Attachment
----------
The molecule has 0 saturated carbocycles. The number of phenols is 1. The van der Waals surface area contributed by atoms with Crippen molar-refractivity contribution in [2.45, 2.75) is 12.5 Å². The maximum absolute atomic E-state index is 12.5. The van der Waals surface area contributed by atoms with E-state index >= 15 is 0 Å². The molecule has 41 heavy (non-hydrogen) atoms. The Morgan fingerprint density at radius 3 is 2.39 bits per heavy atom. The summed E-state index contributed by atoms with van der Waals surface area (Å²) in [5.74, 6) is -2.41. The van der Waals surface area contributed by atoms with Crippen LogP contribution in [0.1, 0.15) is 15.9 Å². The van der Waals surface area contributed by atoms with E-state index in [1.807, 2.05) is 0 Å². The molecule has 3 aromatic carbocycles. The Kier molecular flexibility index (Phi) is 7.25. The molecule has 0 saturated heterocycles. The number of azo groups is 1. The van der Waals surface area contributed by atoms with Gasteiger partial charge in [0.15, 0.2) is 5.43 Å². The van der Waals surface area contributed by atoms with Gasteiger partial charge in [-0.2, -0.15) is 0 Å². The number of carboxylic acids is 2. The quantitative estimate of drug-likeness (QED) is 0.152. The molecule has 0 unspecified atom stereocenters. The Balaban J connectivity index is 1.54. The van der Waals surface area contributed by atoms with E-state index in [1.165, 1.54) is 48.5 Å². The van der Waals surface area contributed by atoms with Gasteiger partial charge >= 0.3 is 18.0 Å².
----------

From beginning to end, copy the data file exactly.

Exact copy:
The molecule has 0 saturated carbocycles. The number of phenols is 1. The van der Waals surface area contributed by atoms with Crippen molar-refractivity contribution in [2.45, 2.75) is 12.5 Å². The maximum absolute atomic E-state index is 12.5. The van der Waals surface area contributed by atoms with E-state index >= 15 is 0 Å². The molecule has 41 heavy (non-hydrogen) atoms. The Morgan fingerprint density at radius 3 is 2.39 bits per heavy atom. The summed E-state index contributed by atoms with van der Waals surface area (Å²) in [5.74, 6) is -2.41. The van der Waals surface area contributed by atoms with Crippen LogP contribution in [0.1, 0.15) is 15.9 Å². The van der Waals surface area contributed by atoms with E-state index in [1.807, 2.05) is 0 Å². The molecule has 3 aromatic carbocycles. The Kier molecular flexibility index (Phi) is 7.25. The molecule has 0 saturated heterocycles. The number of azo groups is 1. The van der Waals surface area contributed by atoms with Gasteiger partial charge in [0.15, 0.2) is 5.43 Å². The van der Waals surface area contributed by atoms with Gasteiger partial charge in [-0.2, -0.15) is 0 Å². The number of carboxylic acids is 2. The quantitative estimate of drug-likeness (QED) is 0.152. The molecule has 0 unspecified atom stereocenters. The Balaban J connectivity index is 1.54. The van der Waals surface area contributed by atoms with E-state index in [1.165, 1.54) is 48.5 Å². The van der Waals surface area contributed by atoms with Gasteiger partial charge >= 0.3 is 18.0 Å².